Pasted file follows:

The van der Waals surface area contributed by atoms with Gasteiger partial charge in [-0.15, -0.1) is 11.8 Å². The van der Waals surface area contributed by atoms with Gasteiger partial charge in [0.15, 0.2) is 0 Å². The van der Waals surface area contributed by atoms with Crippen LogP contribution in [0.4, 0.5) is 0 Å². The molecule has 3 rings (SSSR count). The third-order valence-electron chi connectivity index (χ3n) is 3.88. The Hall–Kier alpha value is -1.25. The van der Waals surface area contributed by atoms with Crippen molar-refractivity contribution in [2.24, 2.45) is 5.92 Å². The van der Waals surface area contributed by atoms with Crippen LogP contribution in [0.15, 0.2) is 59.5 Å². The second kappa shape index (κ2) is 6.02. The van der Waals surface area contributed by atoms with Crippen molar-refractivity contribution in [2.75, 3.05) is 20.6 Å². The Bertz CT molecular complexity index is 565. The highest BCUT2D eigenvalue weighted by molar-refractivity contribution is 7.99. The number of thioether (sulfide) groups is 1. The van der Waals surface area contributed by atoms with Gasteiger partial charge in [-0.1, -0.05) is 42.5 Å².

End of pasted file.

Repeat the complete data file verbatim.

The van der Waals surface area contributed by atoms with Gasteiger partial charge in [-0.15, -0.1) is 11.8 Å². The van der Waals surface area contributed by atoms with Gasteiger partial charge in [0.15, 0.2) is 0 Å². The van der Waals surface area contributed by atoms with Crippen LogP contribution in [0.4, 0.5) is 0 Å². The molecule has 3 rings (SSSR count). The third-order valence-electron chi connectivity index (χ3n) is 3.88. The Hall–Kier alpha value is -1.25. The van der Waals surface area contributed by atoms with Crippen molar-refractivity contribution in [2.24, 2.45) is 5.92 Å². The van der Waals surface area contributed by atoms with Crippen LogP contribution in [0.15, 0.2) is 59.5 Å². The second kappa shape index (κ2) is 6.02. The van der Waals surface area contributed by atoms with Crippen molar-refractivity contribution in [2.75, 3.05) is 20.6 Å². The Bertz CT molecular complexity index is 565. The highest BCUT2D eigenvalue weighted by molar-refractivity contribution is 7.99. The number of thioether (sulfide) groups is 1. The van der Waals surface area contributed by atoms with Gasteiger partial charge in [-0.1, -0.05) is 42.5 Å².